Simon Marshall (interning tour guide, Art History, ABD) stands in the empty gravel yard of Donald Judd’s museum in Marfa, Texas. The sun dips below the high walls of the compound, illuminating a perfect half of the courtyard. Behind Simon a wide expanse stretches, interrupted only by Donald’s outdoor dining table, still holding two copper pots, as if the artist has just stepped inside to catch a call and has not been dead for decades. Simon, having shooed away the final tourist of the day, crosses the courtyard to lock the gates. The gate rears far above his head, solid wood aged to black and buttressed by iron. He feels medieval whenever he does this—who else but a feudal lord would need such protection? Tonight, there’s a moment of resistance before the door shuts and a figure, shadowed and slightly blurred around the edges, pushes through him. Literally right through him.
The first time Caleb said it, Mitch vaulted the arm of the couch and was on the telephone in an instant, faster even than he’d cut on the field. Cindy remembered when her son moved purely for the joy of movement. Not today. Today it was all about the draft. How high he would go, where he would go, and how much money he would get. Cindy watched him listening, bug-eyed, the receiver to his ear, and thought to herself, Dallas—okay, yes, I could live in Dallas. They’d just won the Super Bowl.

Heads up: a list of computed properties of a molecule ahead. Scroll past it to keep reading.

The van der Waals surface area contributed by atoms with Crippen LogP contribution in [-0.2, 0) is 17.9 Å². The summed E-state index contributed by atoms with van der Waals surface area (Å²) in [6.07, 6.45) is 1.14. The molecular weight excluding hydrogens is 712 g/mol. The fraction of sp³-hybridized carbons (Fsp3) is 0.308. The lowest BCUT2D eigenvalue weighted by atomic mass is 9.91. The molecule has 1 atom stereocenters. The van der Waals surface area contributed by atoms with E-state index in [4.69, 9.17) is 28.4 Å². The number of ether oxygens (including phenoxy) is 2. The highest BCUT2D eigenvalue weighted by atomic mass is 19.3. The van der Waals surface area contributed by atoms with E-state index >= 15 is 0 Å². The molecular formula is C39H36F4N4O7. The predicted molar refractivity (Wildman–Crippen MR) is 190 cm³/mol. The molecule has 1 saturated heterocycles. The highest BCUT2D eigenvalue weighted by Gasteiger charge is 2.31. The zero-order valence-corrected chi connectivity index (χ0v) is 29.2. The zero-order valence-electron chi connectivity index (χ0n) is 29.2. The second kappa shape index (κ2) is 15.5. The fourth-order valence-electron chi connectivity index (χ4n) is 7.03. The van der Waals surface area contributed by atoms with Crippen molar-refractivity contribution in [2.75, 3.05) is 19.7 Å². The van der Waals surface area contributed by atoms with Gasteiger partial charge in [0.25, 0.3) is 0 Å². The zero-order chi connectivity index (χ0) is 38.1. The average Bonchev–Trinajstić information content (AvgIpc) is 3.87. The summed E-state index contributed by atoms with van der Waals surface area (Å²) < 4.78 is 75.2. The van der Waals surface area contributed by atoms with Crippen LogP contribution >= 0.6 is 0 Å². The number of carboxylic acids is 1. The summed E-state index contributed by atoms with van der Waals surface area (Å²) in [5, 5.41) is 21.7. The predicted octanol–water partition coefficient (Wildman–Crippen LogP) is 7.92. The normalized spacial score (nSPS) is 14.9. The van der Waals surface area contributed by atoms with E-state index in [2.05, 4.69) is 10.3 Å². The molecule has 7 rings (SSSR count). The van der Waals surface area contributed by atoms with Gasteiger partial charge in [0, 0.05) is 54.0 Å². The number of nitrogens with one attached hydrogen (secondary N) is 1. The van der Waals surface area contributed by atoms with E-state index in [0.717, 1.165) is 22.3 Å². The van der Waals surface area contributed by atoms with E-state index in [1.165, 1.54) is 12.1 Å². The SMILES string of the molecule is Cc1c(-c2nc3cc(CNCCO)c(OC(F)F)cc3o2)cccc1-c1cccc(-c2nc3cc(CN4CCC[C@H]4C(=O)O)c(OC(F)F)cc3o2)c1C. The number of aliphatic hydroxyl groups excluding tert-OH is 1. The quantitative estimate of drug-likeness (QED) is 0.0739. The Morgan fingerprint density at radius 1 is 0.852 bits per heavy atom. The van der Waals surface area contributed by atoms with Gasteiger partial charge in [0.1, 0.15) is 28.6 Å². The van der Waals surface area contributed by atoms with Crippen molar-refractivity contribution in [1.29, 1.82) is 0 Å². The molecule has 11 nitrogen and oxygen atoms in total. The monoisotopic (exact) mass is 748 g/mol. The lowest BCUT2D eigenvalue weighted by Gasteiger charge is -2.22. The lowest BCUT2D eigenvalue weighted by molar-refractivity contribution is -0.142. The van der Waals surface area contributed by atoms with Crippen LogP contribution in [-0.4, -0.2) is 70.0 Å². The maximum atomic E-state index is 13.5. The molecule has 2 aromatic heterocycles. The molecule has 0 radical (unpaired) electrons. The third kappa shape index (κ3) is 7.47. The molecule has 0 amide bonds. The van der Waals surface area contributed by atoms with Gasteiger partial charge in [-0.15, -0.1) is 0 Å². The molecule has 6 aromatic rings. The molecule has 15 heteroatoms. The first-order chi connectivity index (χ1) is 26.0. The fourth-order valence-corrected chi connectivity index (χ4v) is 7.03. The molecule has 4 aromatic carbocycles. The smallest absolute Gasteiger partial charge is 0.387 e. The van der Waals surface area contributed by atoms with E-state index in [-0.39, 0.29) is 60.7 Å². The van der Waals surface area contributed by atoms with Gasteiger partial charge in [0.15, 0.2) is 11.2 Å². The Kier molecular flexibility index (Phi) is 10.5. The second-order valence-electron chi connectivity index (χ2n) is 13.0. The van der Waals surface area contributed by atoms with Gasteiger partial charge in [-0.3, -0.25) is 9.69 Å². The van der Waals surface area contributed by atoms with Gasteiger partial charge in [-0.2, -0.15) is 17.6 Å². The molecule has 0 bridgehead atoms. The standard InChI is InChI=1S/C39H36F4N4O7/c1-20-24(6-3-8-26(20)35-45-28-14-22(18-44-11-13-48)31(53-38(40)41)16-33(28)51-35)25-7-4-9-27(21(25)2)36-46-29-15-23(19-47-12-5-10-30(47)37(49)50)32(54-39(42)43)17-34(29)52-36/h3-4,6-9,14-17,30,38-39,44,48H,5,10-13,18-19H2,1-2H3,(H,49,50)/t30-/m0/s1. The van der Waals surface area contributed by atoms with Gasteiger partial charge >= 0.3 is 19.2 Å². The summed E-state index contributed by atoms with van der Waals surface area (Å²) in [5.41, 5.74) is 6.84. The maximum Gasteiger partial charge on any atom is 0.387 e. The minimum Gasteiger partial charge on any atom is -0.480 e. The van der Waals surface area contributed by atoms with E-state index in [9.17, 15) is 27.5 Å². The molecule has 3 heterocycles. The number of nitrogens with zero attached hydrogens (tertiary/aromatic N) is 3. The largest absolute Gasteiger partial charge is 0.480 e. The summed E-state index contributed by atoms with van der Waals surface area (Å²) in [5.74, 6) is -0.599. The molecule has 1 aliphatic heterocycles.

Neither pretty nor homely, fat nor thin, Bernice Gardener was a middling girl, all her fenders straight but no chrome or pinstripes. With a few ounces of vinegar, some colored powders or a curling iron, she might have done well with boys. Bernice, though, didn’t alter her pale skin and left her brown hair straight, aside from an occasional colored hairband. She wore jeans and print blouses or modest dresses her mother constructed from dime-store patterns. Though she tripled the outside reading assignment and earned the highest score in her English class, her teachers dismissed her as a mind of no consequence because she read The Thorn Birds, Peyton Place, and Gone with the Wind. She had pondered the term “making love” until she bought Valley of the Dolls in a used bookstore because she wondered why the girl on the cover seemed so pleased to be in a martini glass.